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Thomas W. Porcella - H Co.

Stand up and hook up! The silence was broken and we jumped up and snapped our hooks on to the wire.

Then the sergeant called, "KEEP YOUR HAND ON THE D-RING WHEN YOU LEAVE THE PLANE. Sound off for equipment,"

Check, I shouted.

"17 O.K.," the next man shouted, "16 O.K.," the countdown continued until 1 O.K.

"STAND IN THE DOOR", my heart was pounding and I [said] a prayer to myself.

I shouted "WHAT TIME IS IT?"  It was 02.30, although I don’t know who answered.I don’t know why I asked for the time, but I suppose it relieved the tension.

I felt I was all alone, and continued to pray.

The first man held his position in the doorway and we all shuffled up tightly and kept the pressure on him until we heard, "ARE YOU READY?"

All together we yelled, "YEAH!".

"LETS GO!"  With the roar of the engines in my ears I was out the door and into the silence of the night. I realized I had made the jump into darkness.

As the chute popped open my head snapped forward and my feet came up, my helmet was pushed slightly over my face. The jolt of the opening of the chute made everything a reality. I looked up at my chute to make sure it was o.k., and then looked down and couldn’t see anything but blackness.

I unfastened the main belt, unsnapped my reserve and let it drop to the ground. I opened the chest strap, now all I had to do on the ground was remove the leg straps and I would be free from my parachute.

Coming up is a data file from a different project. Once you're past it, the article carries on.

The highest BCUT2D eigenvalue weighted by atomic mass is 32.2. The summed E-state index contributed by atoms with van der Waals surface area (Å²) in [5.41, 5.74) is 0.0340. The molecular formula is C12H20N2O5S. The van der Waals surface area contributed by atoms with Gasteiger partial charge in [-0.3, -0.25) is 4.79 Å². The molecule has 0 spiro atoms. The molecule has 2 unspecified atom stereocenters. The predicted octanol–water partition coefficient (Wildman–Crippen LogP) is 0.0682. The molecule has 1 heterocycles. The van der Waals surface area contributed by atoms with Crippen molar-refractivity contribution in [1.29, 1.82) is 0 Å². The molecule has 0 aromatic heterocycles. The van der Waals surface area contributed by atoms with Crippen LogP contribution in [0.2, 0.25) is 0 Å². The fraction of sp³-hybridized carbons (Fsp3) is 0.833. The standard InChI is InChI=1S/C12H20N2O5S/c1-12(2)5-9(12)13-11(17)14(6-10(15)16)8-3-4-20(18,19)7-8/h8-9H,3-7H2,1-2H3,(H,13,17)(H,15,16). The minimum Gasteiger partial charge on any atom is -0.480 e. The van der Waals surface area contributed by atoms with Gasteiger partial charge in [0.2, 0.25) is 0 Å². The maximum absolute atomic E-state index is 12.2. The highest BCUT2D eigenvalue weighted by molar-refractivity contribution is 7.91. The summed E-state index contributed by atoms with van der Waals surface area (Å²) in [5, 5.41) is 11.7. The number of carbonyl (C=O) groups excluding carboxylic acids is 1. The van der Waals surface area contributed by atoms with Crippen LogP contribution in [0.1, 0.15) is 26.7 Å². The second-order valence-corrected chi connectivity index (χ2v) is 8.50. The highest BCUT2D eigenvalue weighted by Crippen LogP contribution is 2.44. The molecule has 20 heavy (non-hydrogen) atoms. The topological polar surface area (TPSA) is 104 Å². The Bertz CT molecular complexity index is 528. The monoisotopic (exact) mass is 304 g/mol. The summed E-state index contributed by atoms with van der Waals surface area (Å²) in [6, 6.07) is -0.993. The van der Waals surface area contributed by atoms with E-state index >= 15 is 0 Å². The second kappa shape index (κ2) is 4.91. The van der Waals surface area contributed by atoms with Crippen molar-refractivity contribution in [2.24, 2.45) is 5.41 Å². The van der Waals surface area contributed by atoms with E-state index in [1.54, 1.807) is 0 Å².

For a few seconds on the way down, I looked and saw red and green flares. The brightness of tracers flying through into the sky and the firing of machine guns seemed to be all around me. I thought [it was] just like the 4th of July.

Looking up at the chute and then down at my feet, I had the shock of my life. I plunged into water.

My heart was pounding and my thoughts were running a mile a minute.

"How deep is the water?"

"Can I get free of my chute?"

"Am I too heavy?"

"Will the weight keep on the bottom?"

I hit the water in a standing position, and when my feet touched the bottom I was slightly forward.I straightened and kicked up for air. The water was not as deep as I expected so I held my breath and tried to stand. The water was just above my nose.

Quickly I stood on my toes and gasped for another gulp of air. My heart was beating so rapidly that I thought it would burst. I pleaded, "OH GOD, PLEASE DON’T LET ME DROWN."

Below the water I went and tried to remove the leg straps. They were to tight and wouldn’t unsnap.

Needing more air I jumped up, and as soon as my head was above water I began splashing around. I started to pray, standing on my toes with my head barely above the water, my heart was beating faster.

After a few seconds I calmed down and decided to cut the straps.


Going down in to the water again, I felt for my right boot.

YES, THE KNIFE IS STILL THERE!"  I slipped my hand through the loop and tightly gripped the handle. With a fast upward motion I removed the knife from the sheath.

Quickly I jumped up for more air and stood still for a while thinking now I have a chance.

Holding the knife tighter as I went below the water, I slipped it between my leg and the strap, working back and forth in an upward motion, nothing happened.

In a panic I came up for another breath of air and thought my heart would burst from fright. I wanted to scream for help but knew that could make matters worse.

I told myself I must think, think why I cant cut the strap. My knife is razor sharp.

As I was gasping for air I kept saying Hail Mary’s. It seemed an eternity before I realized I had the blade upside down.

"THAT’S IT, I, M USING THE BACK OF THE BLADE!"  I touched the sharp edge and made sure it was in an upright position.